Finishing up this week’s theme on how nice atheists should be I would like to note a continuing deficiency among atheist writers – the degree to which they shun genuine moral language – terms like virtue and evil.
Even though they deny a necessary relationship between religion and morality on an intellectual level, when it comes to actually using moral language it is as if they feel ashamed or nervous. It is as if they hold that the use of a moral term is like quoting a biblical passage – something that no decent atheist could do.
I have a nice definition of evil that has nothing to do with any type of God or supernatural entity – that makes reference only to things found in nature.
A person is evil to the degree that he has malleable desires that people generally have reason to inhibit (because that desire tends to thwart other desires), or to the degree that he lacks a malleable desire that people generally have reason to promote (because that desire tends to fulfill other desires).
Conveniently, saying that somebody is evil means directing people generally to afflict condemnation on that person. Being identified as, “somebody who has malleable desires that tends to thwart other desires’ should be enough to make anybody nervous. It says that he (and people like him) are a rational target for condemnation. It directs people generally to treat the target individual with hostility, and this is something that no individual has reason to seek.
None of this requires any type of supernatural or divine element.
Of course, many religious people will raise the challenge, “How can you call me evil? You do not believe in a God. Without a God there is no morality. Your assertion that I am evil is, itself, an admission that there is a God from which evil springs.”
This type of circular reasoning is to be expected from a bunch of self-serving, hate-mongering bigots. “You want to think this because it gives you an excuse to make arrogant presumptions as to your own moral superiority. You like the thought that you are morally above everybody else, so you desperately grab onto whatever excuse touches your brain that gives you the ego stroking you so desperately crave.”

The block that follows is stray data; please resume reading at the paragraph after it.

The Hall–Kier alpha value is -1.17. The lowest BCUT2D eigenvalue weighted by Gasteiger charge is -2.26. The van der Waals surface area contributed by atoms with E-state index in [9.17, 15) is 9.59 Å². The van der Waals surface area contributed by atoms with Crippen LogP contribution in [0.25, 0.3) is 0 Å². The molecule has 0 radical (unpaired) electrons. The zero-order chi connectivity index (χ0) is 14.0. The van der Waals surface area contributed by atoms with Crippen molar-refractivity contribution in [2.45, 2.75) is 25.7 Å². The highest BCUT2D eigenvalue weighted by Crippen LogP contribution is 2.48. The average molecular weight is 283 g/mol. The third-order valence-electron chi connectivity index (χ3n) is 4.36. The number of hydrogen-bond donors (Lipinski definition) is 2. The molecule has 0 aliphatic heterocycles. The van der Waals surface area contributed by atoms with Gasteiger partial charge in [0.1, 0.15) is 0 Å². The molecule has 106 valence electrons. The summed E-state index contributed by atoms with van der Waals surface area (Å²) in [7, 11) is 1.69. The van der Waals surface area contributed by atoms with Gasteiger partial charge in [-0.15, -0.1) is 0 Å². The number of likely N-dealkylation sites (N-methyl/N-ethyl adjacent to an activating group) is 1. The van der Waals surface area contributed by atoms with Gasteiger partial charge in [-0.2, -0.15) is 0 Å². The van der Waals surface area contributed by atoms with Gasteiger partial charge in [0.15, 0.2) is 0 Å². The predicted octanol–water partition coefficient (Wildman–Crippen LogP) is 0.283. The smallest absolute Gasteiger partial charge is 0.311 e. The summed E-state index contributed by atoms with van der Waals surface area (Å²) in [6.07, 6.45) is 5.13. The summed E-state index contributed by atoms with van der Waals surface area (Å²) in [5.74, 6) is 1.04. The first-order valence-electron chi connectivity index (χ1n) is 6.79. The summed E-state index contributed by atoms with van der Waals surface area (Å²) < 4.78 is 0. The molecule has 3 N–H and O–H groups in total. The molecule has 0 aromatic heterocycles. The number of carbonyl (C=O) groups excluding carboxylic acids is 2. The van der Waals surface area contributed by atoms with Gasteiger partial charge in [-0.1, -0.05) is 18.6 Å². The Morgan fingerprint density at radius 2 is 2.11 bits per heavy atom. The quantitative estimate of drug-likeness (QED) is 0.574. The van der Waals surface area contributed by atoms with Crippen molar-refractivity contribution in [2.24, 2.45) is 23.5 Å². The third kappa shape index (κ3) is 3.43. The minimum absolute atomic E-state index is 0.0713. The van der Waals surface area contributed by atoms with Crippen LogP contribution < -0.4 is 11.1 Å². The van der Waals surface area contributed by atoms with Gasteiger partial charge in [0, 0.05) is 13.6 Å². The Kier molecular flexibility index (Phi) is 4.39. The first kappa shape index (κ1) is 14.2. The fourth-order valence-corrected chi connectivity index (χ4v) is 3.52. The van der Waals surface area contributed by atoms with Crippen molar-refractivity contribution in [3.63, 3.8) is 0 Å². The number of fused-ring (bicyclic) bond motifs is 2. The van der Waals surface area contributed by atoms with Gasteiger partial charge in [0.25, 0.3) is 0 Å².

This is as legitimate an answer as any, and one that can be sufficiently demonstrated. People generally have many and strong reasons to inhibit the type of egoistic self-importance exhibited in the remark the comment above is responding to. The moral tool that they have for inhibiting arrogance is by targeting examples of arrogance (even fictional examples of arrogance as depicted in art, for example) with condemnation and ridicule.
There are two unfortunate consequences of the atheist disposition to avoid actual moral language.
The first is that it yields the moral ground to the theists. It perpetuates the myth that morality only springs from religion when moral claims only come from those who profess to have a religious moral authority. When atheists make moral claims, and they mean what they say, it gets people accustomed to the idea of morality coming from a non-religious source. It would be useful for people to get a stronger taste of this type of claim.
The second is that it leaves fertile ground on which to grow the types of entities that the people generally have reason to inhibit. If we are not calling people evil when they are evil, if we are shying away from applying the social tool of condemnation whose main use is to inhibit that which is condemned.
If we do not take steps to actively weed the social garden, we should not be at all surprise to find our garden dominated by weeds. And if you do not take steps to feed and water the good plants growing in the garden, we should not be surprised to discover that the good plants have shriveled up, failing in competition to the weeds and noxious plants that we allowed to flourish.
In using moral terms, it is important to use them accurately. There are also problems associated with praising that which people generally have the most and strongest reasons to inhibit (unknown to them, perhaps), and with inhibiting that which they have reason to promote. The use of moral language demands a certain amount of moral responsibility in making sure it is used accurately.
But not using moral language carries a certain amount of moral irresponsibility. Not using moral language means leaving fertile ground for immorality to grow. In the case of atheist reluctance to use moral language, it feeds the illusion that morality belongs in the realm of the theist. Neither effect can be counted as a good thing.